1984 | George Orwell
First published 06.08.1949 | Signet Classics
Rating: 5/5 stars
The current year is 1984, or at least that’s what the newspapers indicate. Winston Smith is living in Oceania, one of the three ever-warring superstates that the world has been divided in to, in a small one-room flat and belongs to the Outer Party, or middle class. He is issued rations for meals, saccharine tablets, and gin. Telescreens watch your every move, often accompanied by hidden microphones and cameras, to allow the Thought Police to identify and imprison anyone they believe might be harboring thoughts contradictory to Party leader, Big Brother’s ideologies.
WAR IS PEACE
FREEDOM IS SLAVERY
IGNORANCE IS STRENGTH
History has become a series of re-writes, to be altered by the Ministry of Truth under the direction of Big Brother. Smith is employed at the Ministry of Truth and charged with editing and altering records and photographs. Daily he receives slips of paper indicating individuals deemed thoughtcriminals, who have gone against Big Brother and have since become “unpersons”, meaning they need to be removed from any trace of history. Smith than drops these slips of paper down a receptacle known as the “memory hole” where they are incinerated. Once history is altered, the population erases from their minds the changes and willingly accepts the new truth they have been provided.
The telescreen received and transmitted simultaneously. Any sound that Winston made, above the level of a very low whisper, would be picked up by it; moreover, so long as he remained within the field of vision which the metal plaque commanded, he could be seen as well as heard. There was of course no way of knowing whether you were being watched at any given moment. How often, or on what system, the Thought Police plugged in on any individual wire was guesswork. It was even conceivable that they watched everybody all the time.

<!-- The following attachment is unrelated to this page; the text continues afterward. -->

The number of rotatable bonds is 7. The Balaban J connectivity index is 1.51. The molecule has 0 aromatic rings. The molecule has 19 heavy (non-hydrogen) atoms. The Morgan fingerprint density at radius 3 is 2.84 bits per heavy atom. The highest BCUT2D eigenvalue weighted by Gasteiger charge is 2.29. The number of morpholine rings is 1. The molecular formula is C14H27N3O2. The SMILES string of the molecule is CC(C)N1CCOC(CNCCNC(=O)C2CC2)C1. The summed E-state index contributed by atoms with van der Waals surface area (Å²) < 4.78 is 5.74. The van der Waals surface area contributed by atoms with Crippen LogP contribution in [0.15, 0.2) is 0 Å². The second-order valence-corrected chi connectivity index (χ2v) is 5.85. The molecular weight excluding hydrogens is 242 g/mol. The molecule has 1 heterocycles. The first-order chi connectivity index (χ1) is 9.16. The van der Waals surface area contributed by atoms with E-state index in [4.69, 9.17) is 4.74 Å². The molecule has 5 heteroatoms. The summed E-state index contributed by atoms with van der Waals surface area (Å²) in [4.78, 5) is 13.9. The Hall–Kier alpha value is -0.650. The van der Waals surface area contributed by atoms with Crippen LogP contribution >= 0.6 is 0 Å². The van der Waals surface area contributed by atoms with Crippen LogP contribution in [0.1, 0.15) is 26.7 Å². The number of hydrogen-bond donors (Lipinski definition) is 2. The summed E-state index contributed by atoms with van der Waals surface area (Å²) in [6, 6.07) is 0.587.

As the days pass by, Winston becomes ever troubled by his job and the world that he lives in, but is forced to conceal any hint of these thoughts from his actions, mannerisms, and even his facial expressions. Surrounded by people who have become brainwashed into believing Big Brother, Winston knows there must be others like him. How do you know who to trust? How do you hide how you really feel when everything you do is being watched? Can anyone really escape Big Brother?
He took a twenty-five cent piece out of his pocket. There, too, in time clear lettering, the same slogans were inscribed, and on the other face of the coin the head of Big Brother. Even from the coin the eyes pursued you. On coins, on stamps, on the covers of books, on banners, on posters, and on the wrapping of a cigarette packet – everywhere. Always the eyes watching you and the voice enveloping you. Asleep or awake, working or eating, indoors or out of doors, in the bath or in bed – no escape. Nothing was your own except the few cubic centimeters inside your skull.
George Orwell originally penned 1984 in the year 1949, when many of his concepts and technological creations were seen as farfetched. As the years ticked on, many began embracing the possibilities and truth associated with this dystopian novel. While I was reading this novel I was struck by the way our current world can at times closely mirror these horrific notions. Despite being written so long ago, the heart of the book is a world in which any reader can pick out similarities to their current life. Orwell may not use the most elaborate writing style or craft the most graceful sentences or give the reader an ending they think they deserve. It is his blunt, matter-of-fact writing that echoes the reality of life and what makes the book such a classic.